It's a tiny problem, but it does exist. Whenever you click on the passwordless authentication link, it will open a new tab in a browser. You will need to close it manually.
You need to open your e-mail client to log in, every time. It’s more work than automatic form filling using a password manager.
Users may forget which e-mail address they used to log in. Using another e-mail address may create a new account.
It's not an issue with e-mail/password method. The login form usually displays a message that the account does not exist or that a password is not correct.
It's similar to the previous point. If a user makes a typo in the e-mail, it will create a new account and the user will not receive a login link.
Sending a magic link assumes that the user e-mail account is secure. The issue is that you can't be sure. Using an e-mail/password method, you can force a password length and format, periodically ask for a password reset, add 2FA (have you seen passwordless log in with 2FA?), track password leaks, etc. Using magic links, you leave all of this for the user e-mail provider.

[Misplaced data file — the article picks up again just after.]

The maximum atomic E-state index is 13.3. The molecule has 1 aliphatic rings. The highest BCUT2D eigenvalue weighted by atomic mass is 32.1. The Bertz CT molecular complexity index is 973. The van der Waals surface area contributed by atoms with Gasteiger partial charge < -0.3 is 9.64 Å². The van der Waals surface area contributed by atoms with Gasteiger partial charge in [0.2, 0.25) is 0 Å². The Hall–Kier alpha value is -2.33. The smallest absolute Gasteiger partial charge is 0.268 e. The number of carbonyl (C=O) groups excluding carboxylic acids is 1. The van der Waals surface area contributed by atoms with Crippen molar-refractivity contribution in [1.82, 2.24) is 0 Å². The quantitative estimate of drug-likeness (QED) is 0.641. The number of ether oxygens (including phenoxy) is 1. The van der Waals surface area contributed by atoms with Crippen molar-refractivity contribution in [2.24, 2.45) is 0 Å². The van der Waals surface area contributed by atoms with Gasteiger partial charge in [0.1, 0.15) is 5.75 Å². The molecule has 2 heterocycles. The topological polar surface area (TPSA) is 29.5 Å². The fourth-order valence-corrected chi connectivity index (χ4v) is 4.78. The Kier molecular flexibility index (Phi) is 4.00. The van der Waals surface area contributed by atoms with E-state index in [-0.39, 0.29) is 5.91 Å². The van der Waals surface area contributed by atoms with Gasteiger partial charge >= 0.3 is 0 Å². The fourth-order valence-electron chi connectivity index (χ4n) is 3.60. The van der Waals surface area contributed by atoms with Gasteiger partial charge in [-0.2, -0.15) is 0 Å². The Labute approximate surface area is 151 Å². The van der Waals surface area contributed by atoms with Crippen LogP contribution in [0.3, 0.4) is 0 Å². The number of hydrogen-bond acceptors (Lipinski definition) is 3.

Users may need a lot of support. I read somewhere that using magic links decreases the number of support requests related to password reset. It may be true because the passwordless method does not require it but it can create new issues. What can you do when a user lost access to the e-mail account? What if a user has forgotten which e-mail address he used? What if the e-mail did not arrive? A typo? Spam? E-mail service issue?
I'm not sure about it and I can't find any example but I heard some time ago that some spam/phishing/security systems on e-mail provider side were clicking on links from e-mails to test them. In this case, the link may expire until you click on it.
As I said, I like the idea but the number of disadvantages discourages me from implementing this method. The standard e-mail/password method seems to be more secure and may be easier to support.
What's your opinion?